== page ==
Continue adding entries to the directory even after an error. Entries
will not be added if the directory server is not responding or if
there is an authentication problem.

-D bindDN

Create an entry which has write permission to the baseDN. When used
with -d option, this entry only needs read permission.


Dump the LDAP container to the standard output in the appropriate
format for the given database.

-f filename

Indicates input file to read in an /etc/ file format.

-h LDAP_server[:serverPort]

Specify an address (or a name) and an optional port of the LDAP
server in which the entries will be stored. The current naming
service specified in the nsswitch.conf file is used. The default
value for the port is 389, except when TLS is specified as the
authentication method. In this case, the default LDAP server port
number is 636.

-j passwdFile

Specify a file containing the password for the bind DN or the
password for the SSL client's key database. To protect the password,
use this option in scripts and place the password in a secure file.
This option is mutually exclusive of the -w option.

-M domainName

The name of a domain served by the specified server. If not
specified, the default domain name will be used.

-N profileName

Specify the DUAProfile name. A profile with such a name is supposed
to exist on the server specified by -h option. Otherwise, a default
DUAProfile will be used. The default value is default.

-P certifPath

The certificate path for the location of the certificate database.
The value is the path where security database files reside. This is
used for TLS support, which is specified in the authenticationMethod
and serviceAuthenticationMethod attributes. The default is /var/ldap.


Process the password field when loading password information from a
file. By default, the password field is ignored because it is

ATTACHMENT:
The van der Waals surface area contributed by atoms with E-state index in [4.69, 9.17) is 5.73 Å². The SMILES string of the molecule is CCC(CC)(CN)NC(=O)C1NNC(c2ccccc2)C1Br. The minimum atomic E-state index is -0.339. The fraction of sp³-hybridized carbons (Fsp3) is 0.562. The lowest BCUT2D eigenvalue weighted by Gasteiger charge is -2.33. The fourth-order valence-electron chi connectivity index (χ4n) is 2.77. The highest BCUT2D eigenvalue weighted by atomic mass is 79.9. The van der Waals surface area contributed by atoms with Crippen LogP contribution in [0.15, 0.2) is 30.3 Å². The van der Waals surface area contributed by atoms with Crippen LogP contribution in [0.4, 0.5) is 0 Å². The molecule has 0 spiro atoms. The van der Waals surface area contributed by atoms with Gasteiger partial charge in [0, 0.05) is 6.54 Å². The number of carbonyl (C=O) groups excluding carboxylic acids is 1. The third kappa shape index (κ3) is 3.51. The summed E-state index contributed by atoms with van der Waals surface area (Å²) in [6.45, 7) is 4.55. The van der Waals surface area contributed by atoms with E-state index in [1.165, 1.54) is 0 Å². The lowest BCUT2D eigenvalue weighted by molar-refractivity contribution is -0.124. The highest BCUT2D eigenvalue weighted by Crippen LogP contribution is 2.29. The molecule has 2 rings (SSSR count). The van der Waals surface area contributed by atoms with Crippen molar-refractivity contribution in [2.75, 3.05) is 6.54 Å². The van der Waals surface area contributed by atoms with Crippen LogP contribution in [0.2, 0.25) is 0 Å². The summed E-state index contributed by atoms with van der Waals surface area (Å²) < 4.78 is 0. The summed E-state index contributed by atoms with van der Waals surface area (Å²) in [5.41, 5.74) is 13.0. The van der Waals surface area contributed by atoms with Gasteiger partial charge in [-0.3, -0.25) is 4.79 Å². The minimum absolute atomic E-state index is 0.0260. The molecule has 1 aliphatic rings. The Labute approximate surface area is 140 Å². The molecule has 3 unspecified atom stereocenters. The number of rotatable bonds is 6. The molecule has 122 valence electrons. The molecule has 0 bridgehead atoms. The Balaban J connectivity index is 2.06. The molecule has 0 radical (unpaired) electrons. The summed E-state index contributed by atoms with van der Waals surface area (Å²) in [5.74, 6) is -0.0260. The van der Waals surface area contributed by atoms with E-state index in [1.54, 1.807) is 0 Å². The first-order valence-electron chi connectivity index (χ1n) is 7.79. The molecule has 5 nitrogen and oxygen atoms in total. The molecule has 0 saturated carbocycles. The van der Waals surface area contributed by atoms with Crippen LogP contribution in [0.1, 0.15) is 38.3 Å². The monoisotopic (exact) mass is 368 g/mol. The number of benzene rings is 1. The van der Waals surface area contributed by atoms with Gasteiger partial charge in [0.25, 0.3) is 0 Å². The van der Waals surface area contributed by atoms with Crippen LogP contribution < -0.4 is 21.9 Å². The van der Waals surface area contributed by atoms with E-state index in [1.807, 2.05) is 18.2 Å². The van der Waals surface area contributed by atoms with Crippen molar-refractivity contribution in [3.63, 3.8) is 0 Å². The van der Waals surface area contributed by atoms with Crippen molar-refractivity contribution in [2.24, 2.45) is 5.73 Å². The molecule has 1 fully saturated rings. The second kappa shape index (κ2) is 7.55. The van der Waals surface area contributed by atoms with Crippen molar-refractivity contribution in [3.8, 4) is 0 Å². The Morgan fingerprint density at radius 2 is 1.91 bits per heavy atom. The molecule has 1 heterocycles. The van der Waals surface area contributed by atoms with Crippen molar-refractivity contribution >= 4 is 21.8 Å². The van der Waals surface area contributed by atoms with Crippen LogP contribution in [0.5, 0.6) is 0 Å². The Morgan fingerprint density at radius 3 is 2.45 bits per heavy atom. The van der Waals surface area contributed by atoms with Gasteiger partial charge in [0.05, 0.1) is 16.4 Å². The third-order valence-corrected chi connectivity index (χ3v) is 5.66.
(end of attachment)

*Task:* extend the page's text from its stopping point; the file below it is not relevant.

usually not valid, as the actual password appears in a shadow file.

-w bindPassword

Password to be used for authenticating the bindDN. If this parameter
is missing, the command will prompt for a password. NULL passwords
are not supported in LDAP.

When you use -w bindPassword to specify the password to be used for
authentication, the password is visible to other users of the system
by means of the ps command, in script files or in shell history.

If you supply "-" (hyphen) as a password, you will be prompted to
enter a password.




The following operands are supported:


The name of the database or service name. Supported values are:
aliases, auto_*, bootparams, ethers, group, hosts (including IPv6
addresses), netgroup, netmasks, networks, passwd, shadow, protocols,
publickey, rpc, and services. Also supported are auth_attr,
prof_attr, exec_attr, user_attr, and projects.


Example 1: Adding Password Entries to the Directory Server

The following example shows how to add password entries to the directory

example# ldapaddent -D "cn=directory manager" -w secret \
-f /etc/passwd passwd

Example 2: Adding Group Entries

The following example shows how to add group entries to the directory
server using sasl/CRAM-MD5 as the authentication method:

example# ldapaddent -D "cn=directory manager" -w secret \
-a "sasl/CRAM-MD5" -f /etc/group group

Example 3: Adding auto_master Entries

The following example shows how to add auto_master entries to the
directory server:

example# ldapaddent -D "cn=directory manager" -w secret \
-f /etc/auto_master auto_master

Example 4: Dumping passwd Entries from the Directory to File

The following example shows how to dump password entries from the
directory to a file foo:

example# ldapaddent -d passwd > foo

Example 5: Adding Password Entries to a Specific Directory Server

The following example shows how to add password entries to a directory
server that you specify:

example# ldapaddent -h \
-M another.domain.name -N special_duaprofile \
-D "cn=directory manager" -w secret \
-f /etc/passwd passwd


The following exit values are returned:


Successful completion.


An error occurred.



Files containing the LDAP configuration of the client. These files
are not to be modified manually. Their content is not guaranteed to
be human readable. Use ldapclient(8) to update these files.


See attributes(7) for descriptions of the following attributes:

|Interface Stability | Committed |


ldap(1), ldaplist(1), ldapmodify(1), ldapmodrdn(1), ldapsearch(1),
nsswitch.conf(5), attributes(7), idsconfig(8), ldapclient(8)


Currently StartTLS is not supported by libldap.so.5, therefore the port
number provided refers to the port used during a TLS open, rather than
the port used as part of a StartTLS sequence. For example:

-h foo:1000 -a tls:simple

The preceding refers to a raw TLS open on host foo port 1000, not an
open, StartTLS sequence on an unsecured port 1000. If port 1000 is
unsecured the connection will not be made.

May 13, 2017 LDAPADDENT(8)